|Politicians & Literature|
Ajit Jogi | 66 | Chhattisgarh
Former Chief Minister, Congress
A BOOK I FIND fascinating is the Baburnama, penned by Babur, the founder of the Mughal empire. Having lost his father at the age of 12, his grandmother dressed him up in the king’s robes and thrust a sword into his hands. From then till the day he died, Babur was constantly engaged in wars. Baburnama is replete with fascinating incidents. Babur invaded India in 1526, but he died soon after, in 1530. But in that brief period, he came to be a keen observer of Indian society and its customs.
Few know that Babur had a male lover called Baburi. In his memoir, Babur admits that he wandered among the jungles in his quest to win Baburi. For a king to admit such a thing is remarkably honest. The other thing that I admire about Babur is that although he was a scholar in Persian, he was equally well versed in his local language, Chughtai.
Another writer I have long admired is Kabir. He was equally critical of the shortcomings of Hinduism and Islam. He resented the stale and communal traditions of his time. That’s the kind of passion that is missing among writers today.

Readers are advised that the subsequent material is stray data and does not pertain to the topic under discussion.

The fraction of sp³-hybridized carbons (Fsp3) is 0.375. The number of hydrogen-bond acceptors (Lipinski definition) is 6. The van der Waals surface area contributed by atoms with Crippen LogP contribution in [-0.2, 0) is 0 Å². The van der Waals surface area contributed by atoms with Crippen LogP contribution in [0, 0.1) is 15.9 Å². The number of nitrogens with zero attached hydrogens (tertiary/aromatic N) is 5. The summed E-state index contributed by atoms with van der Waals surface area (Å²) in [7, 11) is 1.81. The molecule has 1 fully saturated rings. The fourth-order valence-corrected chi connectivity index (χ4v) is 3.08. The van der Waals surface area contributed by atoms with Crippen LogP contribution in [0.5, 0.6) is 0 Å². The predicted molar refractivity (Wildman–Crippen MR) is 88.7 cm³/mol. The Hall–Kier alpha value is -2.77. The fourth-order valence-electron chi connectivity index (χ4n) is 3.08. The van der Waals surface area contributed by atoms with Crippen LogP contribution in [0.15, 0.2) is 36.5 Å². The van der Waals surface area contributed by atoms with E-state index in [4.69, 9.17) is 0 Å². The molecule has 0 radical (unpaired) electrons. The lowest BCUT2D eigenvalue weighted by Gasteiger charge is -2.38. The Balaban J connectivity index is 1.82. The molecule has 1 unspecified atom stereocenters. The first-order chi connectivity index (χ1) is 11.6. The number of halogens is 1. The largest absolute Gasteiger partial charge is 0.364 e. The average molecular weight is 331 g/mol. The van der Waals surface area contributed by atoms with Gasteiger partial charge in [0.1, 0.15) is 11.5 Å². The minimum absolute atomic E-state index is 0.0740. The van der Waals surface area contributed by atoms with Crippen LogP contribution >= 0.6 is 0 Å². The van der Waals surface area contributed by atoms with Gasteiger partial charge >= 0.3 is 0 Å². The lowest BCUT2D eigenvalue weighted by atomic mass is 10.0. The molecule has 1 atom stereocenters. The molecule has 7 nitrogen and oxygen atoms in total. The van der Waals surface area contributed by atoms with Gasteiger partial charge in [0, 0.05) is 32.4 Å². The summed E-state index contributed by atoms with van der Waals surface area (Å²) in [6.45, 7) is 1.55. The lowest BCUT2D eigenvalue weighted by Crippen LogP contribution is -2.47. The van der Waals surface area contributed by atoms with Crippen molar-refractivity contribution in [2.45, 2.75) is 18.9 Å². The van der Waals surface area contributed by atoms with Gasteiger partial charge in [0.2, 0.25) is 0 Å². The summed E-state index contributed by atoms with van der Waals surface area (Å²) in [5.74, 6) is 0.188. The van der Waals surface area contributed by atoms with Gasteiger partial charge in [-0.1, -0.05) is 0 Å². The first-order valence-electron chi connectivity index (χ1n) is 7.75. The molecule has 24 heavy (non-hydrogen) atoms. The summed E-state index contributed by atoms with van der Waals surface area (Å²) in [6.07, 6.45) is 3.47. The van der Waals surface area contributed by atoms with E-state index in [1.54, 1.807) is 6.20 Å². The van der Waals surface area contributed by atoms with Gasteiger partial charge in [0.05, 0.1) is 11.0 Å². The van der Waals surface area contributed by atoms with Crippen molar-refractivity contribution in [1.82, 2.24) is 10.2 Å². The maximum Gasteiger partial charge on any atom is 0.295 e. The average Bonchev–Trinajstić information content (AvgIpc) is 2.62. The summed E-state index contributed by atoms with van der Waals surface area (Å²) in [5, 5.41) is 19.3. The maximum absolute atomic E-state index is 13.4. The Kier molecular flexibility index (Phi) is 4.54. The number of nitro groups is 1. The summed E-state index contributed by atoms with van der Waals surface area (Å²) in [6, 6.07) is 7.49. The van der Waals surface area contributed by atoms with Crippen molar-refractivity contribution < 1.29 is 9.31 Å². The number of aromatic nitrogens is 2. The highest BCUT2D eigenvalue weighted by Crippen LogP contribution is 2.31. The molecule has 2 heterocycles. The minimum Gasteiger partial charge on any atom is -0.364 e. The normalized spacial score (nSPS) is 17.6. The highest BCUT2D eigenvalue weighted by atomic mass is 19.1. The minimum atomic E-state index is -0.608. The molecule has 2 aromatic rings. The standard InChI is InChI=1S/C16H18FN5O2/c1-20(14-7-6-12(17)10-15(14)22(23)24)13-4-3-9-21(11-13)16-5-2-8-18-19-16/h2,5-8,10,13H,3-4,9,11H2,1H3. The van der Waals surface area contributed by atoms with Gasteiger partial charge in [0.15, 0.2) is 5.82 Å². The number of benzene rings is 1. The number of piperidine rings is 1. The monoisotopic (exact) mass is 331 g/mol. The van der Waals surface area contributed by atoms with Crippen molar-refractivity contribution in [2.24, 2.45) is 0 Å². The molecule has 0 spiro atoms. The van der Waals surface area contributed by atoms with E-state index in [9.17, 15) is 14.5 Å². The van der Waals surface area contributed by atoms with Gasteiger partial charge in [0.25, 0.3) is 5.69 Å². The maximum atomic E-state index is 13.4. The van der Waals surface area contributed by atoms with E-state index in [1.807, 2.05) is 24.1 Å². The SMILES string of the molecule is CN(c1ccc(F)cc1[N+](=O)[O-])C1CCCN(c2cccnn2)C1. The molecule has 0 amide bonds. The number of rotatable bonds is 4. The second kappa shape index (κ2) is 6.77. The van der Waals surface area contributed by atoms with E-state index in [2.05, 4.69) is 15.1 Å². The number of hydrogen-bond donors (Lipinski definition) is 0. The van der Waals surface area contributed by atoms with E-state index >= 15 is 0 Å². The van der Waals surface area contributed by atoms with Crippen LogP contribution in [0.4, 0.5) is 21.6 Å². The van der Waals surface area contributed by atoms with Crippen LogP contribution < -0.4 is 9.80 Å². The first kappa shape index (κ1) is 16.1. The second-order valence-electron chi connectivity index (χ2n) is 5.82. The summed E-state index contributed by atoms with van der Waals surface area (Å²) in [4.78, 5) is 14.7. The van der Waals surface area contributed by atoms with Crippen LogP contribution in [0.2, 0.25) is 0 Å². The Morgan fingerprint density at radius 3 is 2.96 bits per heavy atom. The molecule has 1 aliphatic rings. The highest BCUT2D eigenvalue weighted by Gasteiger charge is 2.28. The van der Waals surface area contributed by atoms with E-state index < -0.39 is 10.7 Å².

Even though I have been an admirer of My Experiments with Truth, I don’t consider the Gandhian way of life to be an ideal. Reading him, one gets the impression that Gandhi was anti-modernist.
We may be living in the age of Twitter, but I don’t think it can be a substitute for the written word. Books help us become better human beings; they shape and expand our vision for humanity. I’m glad there’s a healthy competition between my son and me when it comes to finishing books.